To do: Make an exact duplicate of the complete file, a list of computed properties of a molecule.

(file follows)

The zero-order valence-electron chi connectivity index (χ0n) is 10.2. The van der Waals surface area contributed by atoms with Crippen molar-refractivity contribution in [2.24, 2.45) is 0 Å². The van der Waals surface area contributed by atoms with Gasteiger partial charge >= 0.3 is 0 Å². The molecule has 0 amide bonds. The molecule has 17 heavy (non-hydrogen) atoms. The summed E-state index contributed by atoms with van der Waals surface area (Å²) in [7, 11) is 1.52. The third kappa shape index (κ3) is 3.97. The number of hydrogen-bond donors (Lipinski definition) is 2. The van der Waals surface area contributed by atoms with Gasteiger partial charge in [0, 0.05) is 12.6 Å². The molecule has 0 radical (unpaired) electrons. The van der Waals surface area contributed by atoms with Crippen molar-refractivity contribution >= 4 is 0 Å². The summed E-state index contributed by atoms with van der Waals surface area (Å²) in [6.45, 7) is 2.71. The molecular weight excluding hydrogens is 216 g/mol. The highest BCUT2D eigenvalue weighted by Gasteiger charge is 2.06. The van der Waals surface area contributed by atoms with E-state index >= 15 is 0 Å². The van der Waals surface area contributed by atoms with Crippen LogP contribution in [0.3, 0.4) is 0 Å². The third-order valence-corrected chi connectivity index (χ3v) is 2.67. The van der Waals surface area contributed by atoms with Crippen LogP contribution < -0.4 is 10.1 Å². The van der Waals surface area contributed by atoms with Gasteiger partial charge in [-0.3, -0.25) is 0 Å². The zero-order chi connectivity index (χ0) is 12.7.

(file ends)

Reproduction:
The zero-order valence-electron chi connectivity index (χ0n) is 10.2. The van der Waals surface area contributed by atoms with Crippen molar-refractivity contribution in [2.24, 2.45) is 0 Å². The van der Waals surface area contributed by atoms with Gasteiger partial charge >= 0.3 is 0 Å². The molecule has 0 amide bonds. The molecule has 17 heavy (non-hydrogen) atoms. The summed E-state index contributed by atoms with van der Waals surface area (Å²) in [7, 11) is 1.52. The third kappa shape index (κ3) is 3.97. The number of hydrogen-bond donors (Lipinski definition) is 2. The van der Waals surface area contributed by atoms with Gasteiger partial charge in [0, 0.05) is 12.6 Å². The molecule has 0 radical (unpaired) electrons. The van der Waals surface area contributed by atoms with Crippen molar-refractivity contribution >= 4 is 0 Å². The summed E-state index contributed by atoms with van der Waals surface area (Å²) in [6.45, 7) is 2.71. The molecular weight excluding hydrogens is 216 g/mol. The highest BCUT2D eigenvalue weighted by Gasteiger charge is 2.06. The van der Waals surface area contributed by atoms with E-state index >= 15 is 0 Å². The van der Waals surface area contributed by atoms with Crippen LogP contribution in [0.3, 0.4) is 0 Å². The third-order valence-corrected chi connectivity index (χ3v) is 2.67. The van der Waals surface area contributed by atoms with Crippen LogP contribution < -0.4 is 10.1 Å². The van der Waals surface area contributed by atoms with Gasteiger partial charge in [-0.3, -0.25) is 0 Å². The zero-order chi connectivity index (χ0) is 12.7.